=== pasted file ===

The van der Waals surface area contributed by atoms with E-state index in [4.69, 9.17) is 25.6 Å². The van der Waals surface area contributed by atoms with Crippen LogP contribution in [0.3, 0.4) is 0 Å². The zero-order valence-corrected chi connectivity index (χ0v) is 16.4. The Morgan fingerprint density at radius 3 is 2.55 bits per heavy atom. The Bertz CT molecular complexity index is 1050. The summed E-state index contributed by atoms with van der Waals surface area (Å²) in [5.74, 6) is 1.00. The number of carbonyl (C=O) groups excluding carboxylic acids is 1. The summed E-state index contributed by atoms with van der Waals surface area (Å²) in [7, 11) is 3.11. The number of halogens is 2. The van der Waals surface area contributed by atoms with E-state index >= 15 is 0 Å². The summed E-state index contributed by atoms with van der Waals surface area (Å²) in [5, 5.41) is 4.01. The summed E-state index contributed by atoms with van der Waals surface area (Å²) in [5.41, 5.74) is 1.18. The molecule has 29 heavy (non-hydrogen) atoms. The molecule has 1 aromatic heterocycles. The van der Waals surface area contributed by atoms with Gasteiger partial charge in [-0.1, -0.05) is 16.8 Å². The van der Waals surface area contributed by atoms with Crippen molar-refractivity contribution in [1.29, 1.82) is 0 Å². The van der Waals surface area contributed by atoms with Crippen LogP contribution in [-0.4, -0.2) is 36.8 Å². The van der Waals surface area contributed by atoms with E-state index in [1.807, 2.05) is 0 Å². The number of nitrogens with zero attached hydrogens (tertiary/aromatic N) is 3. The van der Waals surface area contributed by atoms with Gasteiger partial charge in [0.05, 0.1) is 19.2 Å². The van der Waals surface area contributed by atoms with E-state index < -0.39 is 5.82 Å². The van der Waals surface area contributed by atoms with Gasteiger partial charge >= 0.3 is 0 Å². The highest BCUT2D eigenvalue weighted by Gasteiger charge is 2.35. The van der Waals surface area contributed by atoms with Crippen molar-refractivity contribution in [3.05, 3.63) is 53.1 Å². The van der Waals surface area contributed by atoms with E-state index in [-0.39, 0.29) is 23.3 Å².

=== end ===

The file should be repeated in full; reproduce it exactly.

The van der Waals surface area contributed by atoms with E-state index in [4.69, 9.17) is 25.6 Å². The van der Waals surface area contributed by atoms with Crippen LogP contribution in [0.3, 0.4) is 0 Å². The zero-order valence-corrected chi connectivity index (χ0v) is 16.4. The Morgan fingerprint density at radius 3 is 2.55 bits per heavy atom. The Bertz CT molecular complexity index is 1050. The summed E-state index contributed by atoms with van der Waals surface area (Å²) in [5.74, 6) is 1.00. The number of carbonyl (C=O) groups excluding carboxylic acids is 1. The summed E-state index contributed by atoms with van der Waals surface area (Å²) in [7, 11) is 3.11. The number of halogens is 2. The van der Waals surface area contributed by atoms with E-state index >= 15 is 0 Å². The summed E-state index contributed by atoms with van der Waals surface area (Å²) in [5, 5.41) is 4.01. The summed E-state index contributed by atoms with van der Waals surface area (Å²) in [5.41, 5.74) is 1.18. The molecule has 29 heavy (non-hydrogen) atoms. The molecule has 1 aromatic heterocycles. The van der Waals surface area contributed by atoms with Gasteiger partial charge in [-0.1, -0.05) is 16.8 Å². The van der Waals surface area contributed by atoms with Crippen molar-refractivity contribution in [1.29, 1.82) is 0 Å². The van der Waals surface area contributed by atoms with Crippen LogP contribution in [-0.4, -0.2) is 36.8 Å². The van der Waals surface area contributed by atoms with E-state index in [1.807, 2.05) is 0 Å². The number of nitrogens with zero attached hydrogens (tertiary/aromatic N) is 3. The van der Waals surface area contributed by atoms with Gasteiger partial charge in [0.05, 0.1) is 19.2 Å². The van der Waals surface area contributed by atoms with E-state index < -0.39 is 5.82 Å². The van der Waals surface area contributed by atoms with Gasteiger partial charge >= 0.3 is 0 Å². The highest BCUT2D eigenvalue weighted by Gasteiger charge is 2.35. The van der Waals surface area contributed by atoms with Crippen molar-refractivity contribution in [3.05, 3.63) is 53.1 Å². The van der Waals surface area contributed by atoms with E-state index in [-0.39, 0.29) is 23.3 Å².